A one gallon stirred reactor was charged with 2,000 g of purified cyclohexane and heated to 60° C. A trace of diphenylethylene (0.2 g) was added to te cyclohexane by means of a hypodermic needle. A solution of sec-butyllithium in cyclohexane was added to the reactor portionwise until a permanent orange-yellow color was obtained. The solution was then backtitrated with cyclohexane until the color just disappeared. The solvent and reactor were now ready for the polymerization of monomer. Into the closed reactor was charged 13.7 m moles of sec-butyllithium and 307 g of styrene and the reactor held at 60° C. for 20 minutes. Analysis of the solution by U.V. analysis showed that less than 0.01% by weight of the styrene monomer remained. Number average molecular weights (Mn) of the polystyrene blocks were determined by Gel Permeation Chromatography to be 28,000. At this point, 361 g of butadiene was added to the reactor and the whole mixture held for 60 minutes to complete the polymerization of the butadiene. The diblock arms thus formed were analyzed by refractive index and found to be 46% by weight styrene and 54% butadiene. There was then added 14.7 g of divinylbenzene of 53% purity and the whole was held for 1-2 hours at 70° C. to complete the linking reaction. The system was terminated by the addition of 1 g of methanol.

The resulting star-block polymer was found to have about 8 linear arms. Each arm has Mn of about 60,900, made up of a polystyrene block of Mn 28,000 and a polybutadiene block of Mn 32,900. The divinylbenzene was used in an amount of 1.2 parts per hundred of monomer (phm).

The polymer/solvent mixture was transferred to a mixing tank where 670 g cyclohexane was added to produce a solution containing 20% solids. The mixture was maintained at 65° C. while 334 g of a mineral oil, Shellflex 311 (a naphthenic mineral oil sold by Shell Chemical Company) was added and completely dissolved into the polymer/solvent mixture. The resulting solution was then pumped into a devolatilizing extruder where the solvent was removed through the devolatilizing vents while the oil-extended elastomer was extruded as a strand and pelletized. The resulting pellets contain a 2:1 ratio of elastomer:oil and were labeled "I" for future reference.

Comparative Example A

The star-block elastomer was prepared as in Example I up through the point of termination of the polymerization with methanol. The polymer solution was transferred to a 5 gallon polyethylene liner, diluted further with acetone and the polymer was precipitated by adding isopropanol under high speed stirring. The polymer was then treated with 0.5 part Polygard HR, a commercial antioxidant, and 0.5 part 2,6-ditert-butyl-4-methylphenol per 100 parts by weight of polymer. The wet polymer was dried at 50° C. in an oven under vacuum at less than 100 microns of mercury to form neat elastomer.

Oil-extended, star-block copolymer was prepared by placing the neat elastomer in a 1 gallon screw cap jar and redissolving in sufficient cyclohexane to produce a 15% by weight solids solution. Enough oil to give a mixture of 50 parts of oil per hundred parts of elastomer (phr) was then added and the jar was rolled until the oil and elastomer were completely mixed. The mineral oil added was Shellflex 311, a naphthenic mineral oil sold by Shell Chemical Company. The oil-elastomer-cyclohexane solution was dried in a vacuum oven following the same procedure used for drying neat polymer, above. The oil-extended product was labeled "A" for future reference. This product also had a 2:1 ratio of elastomer:oil.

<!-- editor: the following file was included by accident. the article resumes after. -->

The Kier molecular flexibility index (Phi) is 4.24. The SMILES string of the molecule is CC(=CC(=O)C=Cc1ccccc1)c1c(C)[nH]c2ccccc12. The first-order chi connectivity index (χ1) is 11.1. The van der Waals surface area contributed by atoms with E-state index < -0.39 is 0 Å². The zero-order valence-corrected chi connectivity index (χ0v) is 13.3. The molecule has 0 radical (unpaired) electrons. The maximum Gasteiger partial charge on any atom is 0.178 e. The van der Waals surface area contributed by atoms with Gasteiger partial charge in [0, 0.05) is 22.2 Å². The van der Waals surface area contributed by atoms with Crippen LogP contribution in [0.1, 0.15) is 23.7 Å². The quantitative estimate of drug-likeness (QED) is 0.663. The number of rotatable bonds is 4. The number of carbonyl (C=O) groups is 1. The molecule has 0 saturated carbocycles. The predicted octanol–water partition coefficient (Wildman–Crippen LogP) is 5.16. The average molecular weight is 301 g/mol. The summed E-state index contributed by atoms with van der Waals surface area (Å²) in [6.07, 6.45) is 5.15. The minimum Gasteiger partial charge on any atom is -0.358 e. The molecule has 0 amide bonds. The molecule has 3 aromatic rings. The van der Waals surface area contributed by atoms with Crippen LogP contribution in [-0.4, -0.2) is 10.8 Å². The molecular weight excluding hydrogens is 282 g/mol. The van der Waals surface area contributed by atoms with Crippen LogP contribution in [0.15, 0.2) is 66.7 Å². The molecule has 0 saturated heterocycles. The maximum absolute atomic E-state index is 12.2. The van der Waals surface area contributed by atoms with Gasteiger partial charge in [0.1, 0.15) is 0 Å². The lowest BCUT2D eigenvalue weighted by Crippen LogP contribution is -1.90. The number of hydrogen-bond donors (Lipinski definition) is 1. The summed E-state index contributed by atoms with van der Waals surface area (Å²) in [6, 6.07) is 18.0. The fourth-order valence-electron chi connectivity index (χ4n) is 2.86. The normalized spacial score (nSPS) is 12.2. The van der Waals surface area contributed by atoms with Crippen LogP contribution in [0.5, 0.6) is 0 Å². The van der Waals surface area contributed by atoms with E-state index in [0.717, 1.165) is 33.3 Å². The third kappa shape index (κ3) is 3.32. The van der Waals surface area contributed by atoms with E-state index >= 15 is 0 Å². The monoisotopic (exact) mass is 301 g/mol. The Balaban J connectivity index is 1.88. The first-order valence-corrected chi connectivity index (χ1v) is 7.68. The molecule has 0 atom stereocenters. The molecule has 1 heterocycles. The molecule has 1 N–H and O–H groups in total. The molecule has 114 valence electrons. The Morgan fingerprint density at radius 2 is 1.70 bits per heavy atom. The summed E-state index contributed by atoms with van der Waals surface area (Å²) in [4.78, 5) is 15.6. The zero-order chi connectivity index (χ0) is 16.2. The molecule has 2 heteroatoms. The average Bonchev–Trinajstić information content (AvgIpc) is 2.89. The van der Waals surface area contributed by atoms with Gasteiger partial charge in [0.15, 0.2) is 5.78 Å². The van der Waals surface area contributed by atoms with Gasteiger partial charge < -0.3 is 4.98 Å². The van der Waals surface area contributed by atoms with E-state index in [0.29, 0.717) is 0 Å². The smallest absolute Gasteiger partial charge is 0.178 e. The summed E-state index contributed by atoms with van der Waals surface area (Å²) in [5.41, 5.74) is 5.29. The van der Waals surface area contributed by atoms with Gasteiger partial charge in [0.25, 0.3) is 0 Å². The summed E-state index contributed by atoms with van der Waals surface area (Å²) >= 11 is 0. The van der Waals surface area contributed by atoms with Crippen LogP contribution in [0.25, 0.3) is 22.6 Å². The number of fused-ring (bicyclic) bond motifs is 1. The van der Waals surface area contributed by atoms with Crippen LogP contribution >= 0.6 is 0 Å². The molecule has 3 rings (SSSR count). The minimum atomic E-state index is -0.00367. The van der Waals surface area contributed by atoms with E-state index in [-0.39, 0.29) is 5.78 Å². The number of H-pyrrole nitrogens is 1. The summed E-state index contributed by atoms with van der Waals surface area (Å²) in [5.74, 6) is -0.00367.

Physical Properties

The physical properties of the oil-extended elastomers I and A were determined and were found to be as follows:

              TABLE I______________________________________Sample               I         A______________________________________Tensile Strength, 300% Elong. (psi)                240       270Tensile Strength, Break (psi)                2210      2080Elongation, Break (%)                990       945Permanent Set At 10 Minutes (%)                31.1      27.1______________________________________

As can be seen, the properties of the two oil-extended elastomers are essentially equivalent. The method of the invention produces a product at considerable savings in manufacturing effort and cost, yet having comparable properties.

EXAMPLE II

A one gallon stirred reactor was charged with 2,000 g of purified cyclohexane and heated to 60° C. A trace of diphenylethylene (0.2 g) was added to te cyclohexane by means of a hypodermic needle. A solution of sec-butyllithium in cyclohexane was added to the reactor portionwise until a permanent orange-yellow color was obtained. The solution was then backtitrated with cyclohexane until the color just disappeared. The solvent and reactor were now ready for the polymerization of monomer. Into the closed reactor was charged 13.7 m moles of sec-butyllithium and 307 g of styrene and the reactor held at 60° C. for 20 minutes. Analysis of the solution by U.V. analysis showed that less than 0.01% by weight of the styrene monomer remained. Number average molecular weights (Mn) of the polystyrene blocks were determined by Gel Permeation Chromatography to be 28,000. At this point, 361 g of butadiene was added to the reactor and the whole mixture held for 60 minutes to complete the polymerization of the butadiene. The diblock arms thus formed were analyzed by refractive index and found to be 46% by weight styrene and 54% butadiene. There was then added 14.7 g of divinylbenzene of 53% purity and the whole was held for 1-2 hours at 70° C. to complete the linking reaction. The system was terminated by the addition of 1 g of methanol.

The resulting star-block polymer was found to have about 8 linear arms. Each arm has Mn of about 60,900, made up of a polystyrene block of Mn 28,000 and a polybutadiene block of Mn 32,900. The divinylbenzene was used in an amount of 1.2 parts per hundred of monomer (phm).